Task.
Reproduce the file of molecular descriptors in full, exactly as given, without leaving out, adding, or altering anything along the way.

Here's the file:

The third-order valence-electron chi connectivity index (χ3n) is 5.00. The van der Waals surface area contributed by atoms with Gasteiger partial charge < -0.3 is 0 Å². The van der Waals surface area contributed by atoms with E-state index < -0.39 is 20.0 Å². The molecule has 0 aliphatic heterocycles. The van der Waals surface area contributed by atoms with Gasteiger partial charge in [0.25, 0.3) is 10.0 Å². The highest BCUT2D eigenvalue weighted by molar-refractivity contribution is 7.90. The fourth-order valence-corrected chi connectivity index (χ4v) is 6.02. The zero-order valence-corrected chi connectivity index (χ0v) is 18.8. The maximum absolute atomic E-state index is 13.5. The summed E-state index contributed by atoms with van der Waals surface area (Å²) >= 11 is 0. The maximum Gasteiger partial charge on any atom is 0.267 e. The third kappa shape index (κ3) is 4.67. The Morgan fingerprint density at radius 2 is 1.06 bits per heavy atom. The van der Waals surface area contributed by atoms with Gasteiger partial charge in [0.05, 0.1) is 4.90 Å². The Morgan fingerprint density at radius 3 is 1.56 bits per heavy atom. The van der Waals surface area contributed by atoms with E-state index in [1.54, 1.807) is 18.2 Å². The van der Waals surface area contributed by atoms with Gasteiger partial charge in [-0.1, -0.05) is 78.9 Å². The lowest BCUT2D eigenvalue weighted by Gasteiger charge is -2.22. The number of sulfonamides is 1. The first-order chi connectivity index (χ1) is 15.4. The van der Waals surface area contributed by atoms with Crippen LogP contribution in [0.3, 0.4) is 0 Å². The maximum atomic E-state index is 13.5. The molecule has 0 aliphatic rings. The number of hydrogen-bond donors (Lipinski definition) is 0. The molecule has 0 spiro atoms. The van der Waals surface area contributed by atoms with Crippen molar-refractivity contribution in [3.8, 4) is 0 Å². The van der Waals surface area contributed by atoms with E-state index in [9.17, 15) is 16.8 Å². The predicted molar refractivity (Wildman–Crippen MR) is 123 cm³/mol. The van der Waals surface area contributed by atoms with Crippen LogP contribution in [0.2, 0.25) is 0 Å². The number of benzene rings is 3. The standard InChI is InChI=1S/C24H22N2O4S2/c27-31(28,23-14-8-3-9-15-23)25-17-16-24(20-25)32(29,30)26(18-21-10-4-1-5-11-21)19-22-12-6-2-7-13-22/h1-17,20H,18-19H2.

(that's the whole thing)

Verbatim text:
The third-order valence-electron chi connectivity index (χ3n) is 5.00. The van der Waals surface area contributed by atoms with Gasteiger partial charge < -0.3 is 0 Å². The van der Waals surface area contributed by atoms with E-state index < -0.39 is 20.0 Å². The molecule has 0 aliphatic heterocycles. The van der Waals surface area contributed by atoms with Gasteiger partial charge in [0.25, 0.3) is 10.0 Å². The highest BCUT2D eigenvalue weighted by molar-refractivity contribution is 7.90. The fourth-order valence-corrected chi connectivity index (χ4v) is 6.02. The zero-order valence-corrected chi connectivity index (χ0v) is 18.8. The maximum absolute atomic E-state index is 13.5. The summed E-state index contributed by atoms with van der Waals surface area (Å²) >= 11 is 0. The maximum Gasteiger partial charge on any atom is 0.267 e. The third kappa shape index (κ3) is 4.67. The Morgan fingerprint density at radius 2 is 1.06 bits per heavy atom. The van der Waals surface area contributed by atoms with Gasteiger partial charge in [0.05, 0.1) is 4.90 Å². The Morgan fingerprint density at radius 3 is 1.56 bits per heavy atom. The van der Waals surface area contributed by atoms with E-state index in [1.54, 1.807) is 18.2 Å². The van der Waals surface area contributed by atoms with Gasteiger partial charge in [-0.1, -0.05) is 78.9 Å². The lowest BCUT2D eigenvalue weighted by Gasteiger charge is -2.22. The number of sulfonamides is 1. The first-order chi connectivity index (χ1) is 15.4. The van der Waals surface area contributed by atoms with Crippen LogP contribution in [0.3, 0.4) is 0 Å². The maximum atomic E-state index is 13.5. The molecule has 0 aliphatic rings. The number of hydrogen-bond donors (Lipinski definition) is 0. The molecule has 0 spiro atoms. The van der Waals surface area contributed by atoms with Crippen molar-refractivity contribution in [3.8, 4) is 0 Å². The van der Waals surface area contributed by atoms with E-state index in [9.17, 15) is 16.8 Å². The predicted molar refractivity (Wildman–Crippen MR) is 123 cm³/mol. The van der Waals surface area contributed by atoms with Crippen LogP contribution in [0.2, 0.25) is 0 Å². The number of benzene rings is 3. The standard InChI is InChI=1S/C24H22N2O4S2/c27-31(28,23-14-8-3-9-15-23)25-17-16-24(20-25)32(29,30)26(18-21-10-4-1-5-11-21)19-22-12-6-2-7-13-22/h1-17,20H,18-19H2.